Francois Viete

"Francois Viete"

Francois Viete went to many places and did a lot of things. He lived for 63 years. In his life he got to do more or at least as much he wanted to do. He got to work for Kings, and also been married twice. Francois Viete was a very interesting. He also went to a few different countries.
Francois Viete was born in 1540 in Frontenay-le-Comte, France. It is now the province of Vendee. His father was Etenne Viete, who was a lawyer, and his mother was Marguerite Dupont. They both came from well-to-do families. He enjoyed all the available educational opportunities. He did preliminary studies in Frontenay, before moving to study law at the University of Poitiers. He earned his degree in 1560. He practiced it for four years, then abandoned it for a legal profession in 1564. He wanted to enter the employment of Antionette d'Aubeterre, as private tutor to her daughter, Catherine of Parthenay. He became a friend and was confidant of Catherine during the years he spent as her tutor. He remained her loyal and trusted adviser for the rest of his life (Parshall 1).
He took his teaching duties very seriously, while he was preparing lectures for his charge on variety an of topics about science. The first scientific work dates were all from this period. It involves topics, which would continue to occupy him throughout his life. In 1571, he began publication of his track. It was intended to form a preliminary mathematical part of a major study on the Ptolemaic astronomical model. He continued to embrace the Ptolemaic (Parshall 1).
The service to Catherine's noble family took him to La Rochelle, ultimately then to Paris. In 1573, he came under the eye of King Charles IX. He appointed him as counselor to the parliament of Brittany at Rennes. Then he remained in this post untill 1580 when he returned to Paris to take up offices of the Maitre de Requetes, also as a royal privy counselor. Form 1584 to 1589, political intrigue resulted both in free time, and then for the continuation of his mathematical studies, especially when they were evolving ideas on algebra (Parshall 1).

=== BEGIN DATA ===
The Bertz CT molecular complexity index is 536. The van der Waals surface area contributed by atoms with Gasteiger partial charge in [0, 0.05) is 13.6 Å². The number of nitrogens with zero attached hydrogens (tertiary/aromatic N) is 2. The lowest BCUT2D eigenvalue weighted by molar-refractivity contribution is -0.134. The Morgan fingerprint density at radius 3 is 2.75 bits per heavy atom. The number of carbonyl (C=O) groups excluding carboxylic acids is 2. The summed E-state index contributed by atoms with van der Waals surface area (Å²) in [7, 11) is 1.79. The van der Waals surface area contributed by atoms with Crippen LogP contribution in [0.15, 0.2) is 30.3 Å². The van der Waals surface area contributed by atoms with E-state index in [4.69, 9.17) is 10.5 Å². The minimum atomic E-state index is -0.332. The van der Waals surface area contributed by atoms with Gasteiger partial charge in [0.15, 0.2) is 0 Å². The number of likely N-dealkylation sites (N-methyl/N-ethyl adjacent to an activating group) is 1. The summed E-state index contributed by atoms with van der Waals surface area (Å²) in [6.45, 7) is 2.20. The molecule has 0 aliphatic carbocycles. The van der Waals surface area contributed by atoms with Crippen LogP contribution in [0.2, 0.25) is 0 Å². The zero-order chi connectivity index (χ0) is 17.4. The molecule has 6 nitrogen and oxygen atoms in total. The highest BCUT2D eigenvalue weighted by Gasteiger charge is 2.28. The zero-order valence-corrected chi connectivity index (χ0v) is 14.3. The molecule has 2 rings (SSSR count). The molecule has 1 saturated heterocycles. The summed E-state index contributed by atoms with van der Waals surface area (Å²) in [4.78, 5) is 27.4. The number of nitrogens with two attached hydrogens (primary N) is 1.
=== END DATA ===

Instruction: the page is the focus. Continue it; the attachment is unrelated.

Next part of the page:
His education was at the University of Poitiers, where he took practice of law in his hometown. Soon he rose to prominence by the astute legal services to prominent people (Parshall 1).
Henry III called him back in 1589 to serve as a counselor to parliament. Henry has been forced to relocate on his tours. Later during France's war with Spain, Henry IV also called him, in as a capacity not as a government bureaucrat, but as a mathematician. He then was to decode any intercepted messages for the monarch. After the war, he returned to Paris from 1594 to 1597 and then again from 1599 to 1602. Finally in late 1602, Henry IV dismissed him for the last time (Parshall 1).
While he did his work for King Henry III, he discovered a key to the Spanish cipher of 500 characters. He was able to read the secret correspondence of the enemies. Phillip II, of Spain, thought that the sure code was invulnerable, and that when he heard of it, he complained to the Pope that the French were using some sorcery against him. His tactics in dealing with the people were illustrated by the case of Francoise de Rohan, who was the cousin of Henry III. She had been engaged to Duke J de Nemours, and had a son with him. Then he married another person, Anne d'Este (O?Connor 2).
He wanted to be declared Anne?s legal spouse. The children, by Anne, were declared bastards. He found a solution in that parliament declared her legal spouse of Nemours. He gave her property as her dukedom. They declared the marriage as dissolved. In 1564, he took the position the service of Antoinette d'Aubeterre. There he was employed to supervise the education of Antoinette's daughter Catherine, who then later became Catherine of Parthenay? That is about half-way between Fontenay-le-Comte and Poitiers. Catherine?s father died in 1566. Antoinette moved with her daughter to La Rochelle. Then Viete moved there with his employer and daughter. That was the period of great political and religious unrest in France. Charles IX became King of France in 1560, and in 1562 the French wars of religion began. There was a gross over-simplification to say that these wars were